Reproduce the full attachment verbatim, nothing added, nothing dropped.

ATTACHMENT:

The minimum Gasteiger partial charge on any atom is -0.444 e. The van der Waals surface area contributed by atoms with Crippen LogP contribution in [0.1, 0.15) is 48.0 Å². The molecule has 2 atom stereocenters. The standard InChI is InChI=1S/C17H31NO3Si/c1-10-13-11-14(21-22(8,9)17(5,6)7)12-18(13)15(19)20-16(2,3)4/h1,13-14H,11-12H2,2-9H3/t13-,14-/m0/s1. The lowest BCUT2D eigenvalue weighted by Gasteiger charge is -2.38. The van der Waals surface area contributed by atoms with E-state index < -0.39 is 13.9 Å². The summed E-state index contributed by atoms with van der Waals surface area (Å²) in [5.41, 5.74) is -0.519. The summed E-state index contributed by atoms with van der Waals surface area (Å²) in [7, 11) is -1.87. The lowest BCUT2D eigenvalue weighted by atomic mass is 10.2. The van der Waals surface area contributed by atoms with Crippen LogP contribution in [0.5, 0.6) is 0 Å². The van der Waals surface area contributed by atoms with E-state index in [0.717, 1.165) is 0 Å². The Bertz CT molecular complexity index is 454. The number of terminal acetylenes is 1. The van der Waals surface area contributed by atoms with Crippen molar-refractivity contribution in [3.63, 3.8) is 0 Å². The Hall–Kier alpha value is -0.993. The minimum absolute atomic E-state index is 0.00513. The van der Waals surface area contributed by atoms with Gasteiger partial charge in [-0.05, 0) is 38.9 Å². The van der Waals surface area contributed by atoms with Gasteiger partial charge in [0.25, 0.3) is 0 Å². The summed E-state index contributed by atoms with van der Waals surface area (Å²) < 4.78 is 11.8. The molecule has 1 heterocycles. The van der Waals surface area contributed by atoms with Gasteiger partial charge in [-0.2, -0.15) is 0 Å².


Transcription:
The minimum Gasteiger partial charge on any atom is -0.444 e. The van der Waals surface area contributed by atoms with Crippen LogP contribution in [0.1, 0.15) is 48.0 Å². The molecule has 2 atom stereocenters. The standard InChI is InChI=1S/C17H31NO3Si/c1-10-13-11-14(21-22(8,9)17(5,6)7)12-18(13)15(19)20-16(2,3)4/h1,13-14H,11-12H2,2-9H3/t13-,14-/m0/s1. The lowest BCUT2D eigenvalue weighted by Gasteiger charge is -2.38. The van der Waals surface area contributed by atoms with E-state index < -0.39 is 13.9 Å². The summed E-state index contributed by atoms with van der Waals surface area (Å²) in [5.41, 5.74) is -0.519. The summed E-state index contributed by atoms with van der Waals surface area (Å²) in [7, 11) is -1.87. The lowest BCUT2D eigenvalue weighted by atomic mass is 10.2. The van der Waals surface area contributed by atoms with Crippen LogP contribution in [0.5, 0.6) is 0 Å². The van der Waals surface area contributed by atoms with E-state index in [0.717, 1.165) is 0 Å². The Bertz CT molecular complexity index is 454. The number of terminal acetylenes is 1. The van der Waals surface area contributed by atoms with Crippen molar-refractivity contribution in [3.63, 3.8) is 0 Å². The Hall–Kier alpha value is -0.993. The minimum absolute atomic E-state index is 0.00513. The van der Waals surface area contributed by atoms with Gasteiger partial charge in [-0.05, 0) is 38.9 Å². The van der Waals surface area contributed by atoms with Gasteiger partial charge in [0.25, 0.3) is 0 Å². The summed E-state index contributed by atoms with van der Waals surface area (Å²) < 4.78 is 11.8. The molecule has 1 heterocycles. The van der Waals surface area contributed by atoms with Gasteiger partial charge in [-0.2, -0.15) is 0 Å².